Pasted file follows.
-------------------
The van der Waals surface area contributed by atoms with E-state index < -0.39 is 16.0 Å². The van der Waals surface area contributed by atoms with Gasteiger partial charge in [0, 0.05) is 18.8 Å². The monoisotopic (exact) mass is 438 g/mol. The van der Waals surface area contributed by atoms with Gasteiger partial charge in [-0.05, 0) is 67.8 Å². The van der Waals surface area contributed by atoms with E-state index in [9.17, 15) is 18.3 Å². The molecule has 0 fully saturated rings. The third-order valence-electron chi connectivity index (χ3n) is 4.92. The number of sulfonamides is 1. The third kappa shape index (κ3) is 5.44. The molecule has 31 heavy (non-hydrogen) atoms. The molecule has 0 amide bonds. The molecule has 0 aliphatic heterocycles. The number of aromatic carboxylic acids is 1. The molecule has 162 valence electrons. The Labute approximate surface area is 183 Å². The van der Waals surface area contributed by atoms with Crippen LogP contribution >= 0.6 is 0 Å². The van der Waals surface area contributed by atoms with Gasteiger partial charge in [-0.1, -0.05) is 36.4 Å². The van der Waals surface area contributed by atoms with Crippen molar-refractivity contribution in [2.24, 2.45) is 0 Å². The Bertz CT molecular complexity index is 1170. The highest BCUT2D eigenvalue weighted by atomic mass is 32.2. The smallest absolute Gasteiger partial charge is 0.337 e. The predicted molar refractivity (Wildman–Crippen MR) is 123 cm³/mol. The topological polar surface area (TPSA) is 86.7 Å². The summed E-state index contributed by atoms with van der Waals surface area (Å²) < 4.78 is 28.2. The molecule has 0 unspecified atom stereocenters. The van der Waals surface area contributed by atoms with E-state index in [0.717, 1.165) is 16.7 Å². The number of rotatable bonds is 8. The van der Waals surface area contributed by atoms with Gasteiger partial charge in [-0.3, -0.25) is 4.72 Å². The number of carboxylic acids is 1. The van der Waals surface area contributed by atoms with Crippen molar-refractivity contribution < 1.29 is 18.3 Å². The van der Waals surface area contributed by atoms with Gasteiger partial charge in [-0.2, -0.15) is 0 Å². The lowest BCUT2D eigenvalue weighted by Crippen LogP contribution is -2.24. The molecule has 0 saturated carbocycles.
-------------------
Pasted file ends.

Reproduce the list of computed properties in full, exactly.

The van der Waals surface area contributed by atoms with E-state index < -0.39 is 16.0 Å². The van der Waals surface area contributed by atoms with Gasteiger partial charge in [0, 0.05) is 18.8 Å². The monoisotopic (exact) mass is 438 g/mol. The van der Waals surface area contributed by atoms with Gasteiger partial charge in [-0.05, 0) is 67.8 Å². The van der Waals surface area contributed by atoms with E-state index in [9.17, 15) is 18.3 Å². The molecule has 0 fully saturated rings. The third-order valence-electron chi connectivity index (χ3n) is 4.92. The number of sulfonamides is 1. The third kappa shape index (κ3) is 5.44. The molecule has 31 heavy (non-hydrogen) atoms. The molecule has 0 amide bonds. The molecule has 0 aliphatic heterocycles. The number of aromatic carboxylic acids is 1. The molecule has 162 valence electrons. The Labute approximate surface area is 183 Å². The van der Waals surface area contributed by atoms with Crippen LogP contribution >= 0.6 is 0 Å². The van der Waals surface area contributed by atoms with Gasteiger partial charge in [-0.1, -0.05) is 36.4 Å². The van der Waals surface area contributed by atoms with Crippen molar-refractivity contribution in [2.24, 2.45) is 0 Å². The Bertz CT molecular complexity index is 1170. The highest BCUT2D eigenvalue weighted by atomic mass is 32.2. The smallest absolute Gasteiger partial charge is 0.337 e. The predicted molar refractivity (Wildman–Crippen MR) is 123 cm³/mol. The topological polar surface area (TPSA) is 86.7 Å². The summed E-state index contributed by atoms with van der Waals surface area (Å²) < 4.78 is 28.2. The molecule has 0 unspecified atom stereocenters. The van der Waals surface area contributed by atoms with E-state index in [0.717, 1.165) is 16.7 Å². The number of rotatable bonds is 8. The van der Waals surface area contributed by atoms with Gasteiger partial charge in [-0.3, -0.25) is 4.72 Å². The number of carboxylic acids is 1. The van der Waals surface area contributed by atoms with Crippen molar-refractivity contribution < 1.29 is 18.3 Å². The van der Waals surface area contributed by atoms with Gasteiger partial charge in [-0.2, -0.15) is 0 Å². The lowest BCUT2D eigenvalue weighted by Crippen LogP contribution is -2.24. The molecule has 0 saturated carbocycles.